As nights grow longer and the temperatures climb, a most-frequently heard conversation around SLO County goes like this: “You going to the Fair this year?” “Sure! Who’s playing?”

First held 1946, the California Mid-State Fair is preparing for its 75th anniversary next year, and the entertainment creates a lot of prefair buzz. But it didn’t always. For the first two decades, fair-goers looked forward to livestock and rodeo competitions, blue-ribbon baked goods, cotton candy and corn dogs, scary rides and big stuffed animals. We came to the Fair in droves to find a reprieve from the workaday world in the festive carnival atmosphere; to romp and rollick in the endless summer nights; to celebrate life with old and new friends. And we still do.

But in 1969, Maynard Potter (then CEO of the SLO County Fair) brought Buck Owens to the main stage, beginning a tradition of musical acts that now include every genre (except classical) and appeal to every taste, every age group. Look no further than this year’s lineup for proof: Blake Shelton, Miranda Lambert, the Zac Brown Band, and Old Dominion offer country fans the best in the business; Billy Idol is a revered English rocker; Smokey Robinson is a Motown legend; Pat Benatar, Neal Giraldo, and Melissa Etheridge are American rock hit-makers; Cardi B is a young hip-hop rapper; and old time rockers Lynyrd Skynyrd balance out the popular boy band Why Don’t We.

A great mix, right? So who decides who’s playing, and how do “they” make those decisions? Current Fair CEO, Mike Bradley and his team make up the “they.” This includes Jam Productions of Chicago, Live Nation, Ron Pateras (the Fair’s entertainment buyer) and Tom Keffury (who heads the Fair’s marketing and sponsorship efforts). Bradley says they look at the following six elements: Marketplace acceptance (country is still the most popular genre and therefore the more heavily represented in the lineup); what acts will attract those looking for a more traditional sound; what acts will attract those looking for cutting edge music; do we have enough diversity; will this lineup bring maximum customer satisfaction, and return on investment (will we make money?).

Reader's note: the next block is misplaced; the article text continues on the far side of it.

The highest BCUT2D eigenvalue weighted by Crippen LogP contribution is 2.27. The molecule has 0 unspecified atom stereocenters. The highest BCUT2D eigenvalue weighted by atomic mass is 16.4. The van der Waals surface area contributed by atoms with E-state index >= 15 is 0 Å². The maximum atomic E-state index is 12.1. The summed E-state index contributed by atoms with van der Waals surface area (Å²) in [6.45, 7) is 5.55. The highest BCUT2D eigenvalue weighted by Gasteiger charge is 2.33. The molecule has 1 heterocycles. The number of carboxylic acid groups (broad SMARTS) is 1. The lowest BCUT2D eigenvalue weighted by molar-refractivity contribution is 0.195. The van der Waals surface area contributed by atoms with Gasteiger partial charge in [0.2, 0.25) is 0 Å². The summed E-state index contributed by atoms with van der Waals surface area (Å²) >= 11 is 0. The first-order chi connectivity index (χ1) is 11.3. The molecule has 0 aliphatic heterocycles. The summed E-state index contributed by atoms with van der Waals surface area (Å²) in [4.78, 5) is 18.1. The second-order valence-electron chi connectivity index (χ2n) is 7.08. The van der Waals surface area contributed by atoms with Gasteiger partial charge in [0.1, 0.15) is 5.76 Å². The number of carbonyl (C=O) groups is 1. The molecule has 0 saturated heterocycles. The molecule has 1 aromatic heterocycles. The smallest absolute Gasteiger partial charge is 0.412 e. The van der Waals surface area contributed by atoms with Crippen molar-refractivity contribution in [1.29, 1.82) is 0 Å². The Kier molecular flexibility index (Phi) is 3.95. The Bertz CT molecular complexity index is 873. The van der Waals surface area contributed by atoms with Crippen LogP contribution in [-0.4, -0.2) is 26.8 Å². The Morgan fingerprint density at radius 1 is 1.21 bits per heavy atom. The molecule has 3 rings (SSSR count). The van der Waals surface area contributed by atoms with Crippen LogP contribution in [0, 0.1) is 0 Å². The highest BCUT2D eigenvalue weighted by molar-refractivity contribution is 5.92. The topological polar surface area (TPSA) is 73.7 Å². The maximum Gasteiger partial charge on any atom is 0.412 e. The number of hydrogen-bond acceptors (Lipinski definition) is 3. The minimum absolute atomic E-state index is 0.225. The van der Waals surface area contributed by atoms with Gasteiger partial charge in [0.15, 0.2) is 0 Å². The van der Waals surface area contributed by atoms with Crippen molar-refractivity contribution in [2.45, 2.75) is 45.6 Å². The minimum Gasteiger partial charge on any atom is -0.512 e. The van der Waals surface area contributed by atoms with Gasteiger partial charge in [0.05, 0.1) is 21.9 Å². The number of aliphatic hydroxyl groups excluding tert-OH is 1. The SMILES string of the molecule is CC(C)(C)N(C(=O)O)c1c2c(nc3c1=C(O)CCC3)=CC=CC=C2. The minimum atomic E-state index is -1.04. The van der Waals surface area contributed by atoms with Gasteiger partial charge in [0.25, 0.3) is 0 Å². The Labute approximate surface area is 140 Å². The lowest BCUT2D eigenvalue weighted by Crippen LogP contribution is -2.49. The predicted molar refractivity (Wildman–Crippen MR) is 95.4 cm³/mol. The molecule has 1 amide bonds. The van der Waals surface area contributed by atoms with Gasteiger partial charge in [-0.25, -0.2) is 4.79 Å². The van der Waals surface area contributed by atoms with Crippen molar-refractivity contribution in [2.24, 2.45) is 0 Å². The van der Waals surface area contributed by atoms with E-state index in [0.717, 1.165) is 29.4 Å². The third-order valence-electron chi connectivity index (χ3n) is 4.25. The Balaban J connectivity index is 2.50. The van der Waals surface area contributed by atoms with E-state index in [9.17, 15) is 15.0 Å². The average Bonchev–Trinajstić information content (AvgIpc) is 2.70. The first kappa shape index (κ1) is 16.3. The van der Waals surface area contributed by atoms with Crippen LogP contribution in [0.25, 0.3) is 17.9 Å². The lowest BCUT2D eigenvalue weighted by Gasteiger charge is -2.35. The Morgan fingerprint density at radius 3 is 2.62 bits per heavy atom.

Bradley, a former Agriculture Science and Education student at Cal Poly who says he practically grew up on fairgrounds in California and the MidWest, began his professional life working summers at fairs, including for our own Maynard Potter in the 1970s. He has worked for the California State Fair in Sacramento, the California Farm Bureau Federation, and was Executive Director of the Arizona National Livestock Show in Phoenix. He’s the recipient of numerous awards from the Western Fairs Association, The California Foundation for Agriculture in the Classroom, and the American Livestock Industry. He’s even traveled to Hong Kong and mainland China to develop training programs for exposition professionals in Asia. He’s been CEO of our Fair since 2016. And he likens our 12-day Fair to putting on the world’s biggest wedding party.

“It takes a year to plan,” he explained. “And [like weddings] you have all these moving parts—vendors, food, music, families, personalities, crowd control …”

If you were among the lucky 30,000 people who saw Garth Brooks two years ago, you’ll probably recall it as one of the best musical events of your lifetime. Bradley says it was that, and a huge logistical success in crowd control. Tickets went on sale online and sold out in 30 seconds. So Brooks announced he would do a second show, which also sold out in seconds. The stadium holds almost 15,000 so Bradley was tasked with making sure that the first crowd exited while the second crowd entered smoothly and safely. Brooks began at 8 pm and it would be 3:30 a.m. before he took his final bow.

“Everyone was happy. Brooks was incredible. It was a perfect night,” says Bradley.

A little less than perfect was the year that American heavy metal rockers Motley Crue played the main stage. Delayed flights caused the group to be three hours late for their show start. The audience waited patiently and at 11:30 pm, they were rewarded for their patience.